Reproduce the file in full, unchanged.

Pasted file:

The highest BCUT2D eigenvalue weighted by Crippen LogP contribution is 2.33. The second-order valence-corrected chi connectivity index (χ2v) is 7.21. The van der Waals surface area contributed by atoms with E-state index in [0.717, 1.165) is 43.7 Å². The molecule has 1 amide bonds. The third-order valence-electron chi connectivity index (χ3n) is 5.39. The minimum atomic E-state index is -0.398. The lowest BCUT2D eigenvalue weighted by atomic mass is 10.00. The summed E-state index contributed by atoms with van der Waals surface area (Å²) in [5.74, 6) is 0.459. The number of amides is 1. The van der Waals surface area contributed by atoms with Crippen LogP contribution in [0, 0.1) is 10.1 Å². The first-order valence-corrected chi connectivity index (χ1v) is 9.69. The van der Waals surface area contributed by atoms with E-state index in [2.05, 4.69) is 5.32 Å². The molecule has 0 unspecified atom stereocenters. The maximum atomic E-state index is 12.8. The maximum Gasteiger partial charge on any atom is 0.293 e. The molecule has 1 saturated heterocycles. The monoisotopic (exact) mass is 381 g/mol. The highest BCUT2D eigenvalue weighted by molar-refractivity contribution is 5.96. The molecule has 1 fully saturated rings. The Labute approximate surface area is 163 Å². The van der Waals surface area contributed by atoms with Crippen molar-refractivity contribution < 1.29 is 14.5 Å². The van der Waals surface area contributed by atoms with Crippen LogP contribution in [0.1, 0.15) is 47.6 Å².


The highest BCUT2D eigenvalue weighted by Crippen LogP contribution is 2.33. The second-order valence-corrected chi connectivity index (χ2v) is 7.21. The van der Waals surface area contributed by atoms with E-state index in [0.717, 1.165) is 43.7 Å². The molecule has 1 amide bonds. The third-order valence-electron chi connectivity index (χ3n) is 5.39. The minimum atomic E-state index is -0.398. The lowest BCUT2D eigenvalue weighted by atomic mass is 10.00. The summed E-state index contributed by atoms with van der Waals surface area (Å²) in [5.74, 6) is 0.459. The number of amides is 1. The van der Waals surface area contributed by atoms with Crippen LogP contribution in [0, 0.1) is 10.1 Å². The first-order valence-corrected chi connectivity index (χ1v) is 9.69. The van der Waals surface area contributed by atoms with E-state index in [2.05, 4.69) is 5.32 Å². The molecule has 0 unspecified atom stereocenters. The maximum atomic E-state index is 12.8. The maximum Gasteiger partial charge on any atom is 0.293 e. The molecule has 1 saturated heterocycles. The monoisotopic (exact) mass is 381 g/mol. The highest BCUT2D eigenvalue weighted by molar-refractivity contribution is 5.96. The molecule has 1 fully saturated rings. The Labute approximate surface area is 163 Å². The van der Waals surface area contributed by atoms with Crippen molar-refractivity contribution < 1.29 is 14.5 Å². The van der Waals surface area contributed by atoms with Crippen LogP contribution in [0.1, 0.15) is 47.6 Å².